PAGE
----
Wednesday, February 22, 2006

Tannery Hall, 2 cents of shoe leather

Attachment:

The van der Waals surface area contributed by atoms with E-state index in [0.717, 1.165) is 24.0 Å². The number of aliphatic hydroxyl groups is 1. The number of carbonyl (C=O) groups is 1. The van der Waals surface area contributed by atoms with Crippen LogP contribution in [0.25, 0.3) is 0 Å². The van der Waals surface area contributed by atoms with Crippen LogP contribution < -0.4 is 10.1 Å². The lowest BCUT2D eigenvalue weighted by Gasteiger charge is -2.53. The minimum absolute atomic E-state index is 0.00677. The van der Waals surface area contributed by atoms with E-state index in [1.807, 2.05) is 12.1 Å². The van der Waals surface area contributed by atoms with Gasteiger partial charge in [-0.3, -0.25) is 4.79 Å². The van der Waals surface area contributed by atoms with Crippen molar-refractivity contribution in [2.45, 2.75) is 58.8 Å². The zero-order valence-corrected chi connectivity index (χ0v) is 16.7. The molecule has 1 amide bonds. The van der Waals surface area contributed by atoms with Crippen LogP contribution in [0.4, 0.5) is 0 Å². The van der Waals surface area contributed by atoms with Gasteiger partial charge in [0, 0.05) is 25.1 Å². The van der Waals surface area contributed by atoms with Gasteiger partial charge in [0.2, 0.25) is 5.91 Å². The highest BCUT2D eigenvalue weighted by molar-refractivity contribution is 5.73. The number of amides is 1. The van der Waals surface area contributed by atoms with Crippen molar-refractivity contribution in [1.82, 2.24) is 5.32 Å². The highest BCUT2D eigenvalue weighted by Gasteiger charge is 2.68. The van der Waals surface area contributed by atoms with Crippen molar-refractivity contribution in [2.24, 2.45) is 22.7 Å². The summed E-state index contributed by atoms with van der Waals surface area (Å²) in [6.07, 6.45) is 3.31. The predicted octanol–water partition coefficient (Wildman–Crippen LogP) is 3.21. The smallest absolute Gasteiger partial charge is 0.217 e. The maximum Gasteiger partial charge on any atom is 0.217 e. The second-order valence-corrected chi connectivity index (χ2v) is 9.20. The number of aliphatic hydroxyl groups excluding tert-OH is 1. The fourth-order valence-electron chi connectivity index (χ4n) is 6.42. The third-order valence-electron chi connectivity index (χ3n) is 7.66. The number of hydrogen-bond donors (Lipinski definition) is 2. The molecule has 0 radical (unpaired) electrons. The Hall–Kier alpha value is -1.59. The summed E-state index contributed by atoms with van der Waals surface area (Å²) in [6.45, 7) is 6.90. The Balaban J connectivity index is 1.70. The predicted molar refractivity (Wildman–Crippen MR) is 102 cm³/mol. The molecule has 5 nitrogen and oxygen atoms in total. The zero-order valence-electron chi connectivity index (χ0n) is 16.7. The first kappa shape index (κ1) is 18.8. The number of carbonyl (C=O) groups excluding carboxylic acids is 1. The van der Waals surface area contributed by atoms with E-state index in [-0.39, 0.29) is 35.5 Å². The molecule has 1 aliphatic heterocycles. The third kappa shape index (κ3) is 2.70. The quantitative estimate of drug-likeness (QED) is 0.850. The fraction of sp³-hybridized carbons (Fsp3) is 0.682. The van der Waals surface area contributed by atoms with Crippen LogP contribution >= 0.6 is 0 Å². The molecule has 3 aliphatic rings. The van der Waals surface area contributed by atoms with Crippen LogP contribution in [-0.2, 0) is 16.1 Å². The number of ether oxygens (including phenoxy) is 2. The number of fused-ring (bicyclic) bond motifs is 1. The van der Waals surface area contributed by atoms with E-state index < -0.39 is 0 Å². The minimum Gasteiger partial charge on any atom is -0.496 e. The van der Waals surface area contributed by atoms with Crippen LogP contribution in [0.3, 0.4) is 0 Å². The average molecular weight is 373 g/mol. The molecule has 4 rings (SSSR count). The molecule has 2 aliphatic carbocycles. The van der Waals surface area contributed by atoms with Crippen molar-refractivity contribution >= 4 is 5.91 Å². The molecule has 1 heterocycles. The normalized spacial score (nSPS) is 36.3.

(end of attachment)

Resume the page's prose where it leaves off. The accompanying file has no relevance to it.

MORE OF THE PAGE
As one of the earliest patented businesses (1600's for grinding bark for tanning hides in the vicinity of Wall Street) in New Amsterdam/New York you would perhaps think there are many examples of leather from it. I'm not sure if there has been many. One place, Bestevaers Cripplebush, a swamp never deeded by the Dutch government to anyone, on the edge of which was hung one Jacob Leisler, exonerated under William and Mary (there was no water in the fort, nor people when the British Navy showed up and well William was of Orange and Mary of England anyway), became the tannery vats of the Roosevelt's (the former President Franklin Delano Roosevelt side, the former President Theodore Roosevelt side's father was a mere glass importer) and about it is said in business history, more money made in the preparation and tanning of leather than any other business until the modern era. As health concerns arose, primarily from flies and hide preparation, the industry was moved in stages to the periphery of settlement, especially after mid-nineteenth century studies by citizens, not city agencies, brought wide-scale suggestions from study and improvements to public health on Manhattan island. Some of the few shoe examples I've seen from archaeological contexts were made with many rosewood pegs instead of brads or nails, made to fit as it were to specific customer, and an itinerant traveling class of cobblers (some say leprechauns, often depicted as cobblers) traveled into the countryside often to visit a farm or farmstead once a year to shod the families and workers there. One of the last hide processing places I'd discovered recently, began in the 1850's in North Creek, NY where great stands of hemlock trees were cut, their bark used to tan the hides, many more later brought in by train, as many as 10,000 a year, until the 1880's. Later in the 19th century garnet mines (the state gemstone, the scallop the state shell) were exploited nearby next to where in the 1930's skiing begun, inspired by Lake Placid's Winter Olympics, and people were brought from NYC and elsewhere by train, which became today nearby Gore Mountain for skiing, with better than an old V8 car as a ski rope lift. There's an interesting history of shoe leather! Further north, titanium was mined in the 1940's and 1950's near the older abandoned McIntyre Iron Mine site, near the village of Adirondac, recently granted money for historic preservation and interpretation to bring the now uninhabited titaniferous iron oxide mining location, first shown to prospectors as a solid iron dam "au natural" by a "St. Joseph Indian" there in the foothills of Mt. Marcy, New York States tallest mountain. The tannery vat complex in early 18th century New York was not far from the current City Hall, between it and the former shoreline at Pearl Street and serviced by the James Roosevelt wharf. Just in case: >Bestevaers Cripplebush, was Bestevaers Kreupelbosch (a type of tree?) An incident occurred here of note on September 15, 1655 as reported by Secretary Van Tienhoven (Innes 1902) "When the Indians landed, in large numbers, upon Manhattan the absence of Director-General Stuyvesant and of his soldiers, who had started a few days before upon their expedition against the Swedes on the Delaware River, one of the first points they commenced their work of violence was at this warehouse." (Tablet at 8-10 Peck Slip erected by the General Society of Mayflower Descendants in 1904 to commemorate the warehouse of Isaac Allerton, a Mayflower Pilgrim who was Governor Bradford's assistant at Plymouth. [Museum Exhibition Commission 1909:64] "Here, then, for a number of years the old Puritan merchant carried on his commercial transactions, making frequent journeys backwards and forwards from his house in New Haven." (Innes:336) In "In Small Things Forgotten" James Deetz speaks about the architect finding one of Allerton's mysteriously unfinished structures near Plymouth) "They ran in large armed parties through the streets," says Van Tienhoven, in his report to the Council, "violently attacked the house of Mr. Allerton, knocking the lock from his door, beating his servants, and ransacking his premises, on pretense of searching for two Indians." (Innes:336-7). They were reported to be five or six hundred in number, and fled across the Thomas Hall farm into the swamp, known as Bestevaers Kreupelbosch, when a ship across the East River, commanded by Captain Scharborgh, began training his guns on the site." (Innes 1902). Other uses for the "Allerton warehouse" cited were a temporary reception for the boys and girls sent over from the almshouse in Amsterdam (Almoners Orphanage) in 1654 to receive after five years 53 acres of land. Govert Loockerman, one of the executors of Allerton's estate becomes "orphan master" in place of Johannis van Brugh. Govert Loockerman and Isaac Allerton along with Cornelius Steenwick and Cornelis Vanderveen are considered the four greatest merchants of New Amsterdam. New York - Maryland connection: Govert Loockerman was the original patentee of the property in the neighbohood of Hanover Square and had three children. (Hanover Square was recently visited by the Prince Charles and company to dedicate a garden to those British citizens lost in the World Trade Center collapse on Sept. 11, 2001). One daughter was married to Cornelius Dircksen, the ferryman, who ran the original ferry to Brooklyn. Another daughter was married to Peter Cornelisen Vanderveen and then she was later married to Jacob Leisler. Govert Loockerman died in 1671 and his widow lived to 1678. His son Jacob Loockerman, was a physician, and sold the family's property to his brother-in-law, Jacob Leisler before leaving for St. Mary's City, Maryland where Govert Loockerman his father had acquired large possessions (Valentine 1856:75). More on the "swamp" In 1734, this tract was sold for 200 pounds to Jacobus Roosevelt who divided it into 50 lots and established on them several tanneries (large leather center into at least the end of the nineteenth century) More immense fortunes have been made about that region than any other of the city. The swamp had been leased to Rip Van Dam for "21 years and 20 shillings a year" from Gerardius Beekman (Stone 1872:91) Stone, William Leete 1872 History of New York City, New York I think this was one of the rare old business books in the Huntington Free Library in Westchester Square, Bronx, NY formerly housed an ethnography collection of the Heye Foundation the collection was moved as part of the Smithsonian Museum of the American Indian but the library remains. Later "Old Man's Swamp" was known as: Beekmans Swamp, became a leather goods center (Moscow 1978:27) Moscow, Henry 1978 The Street Book: An Encyclopedia of Manhattan's Street Names and Their Origins, Hagstrom Co., NY Reprinted in 1979.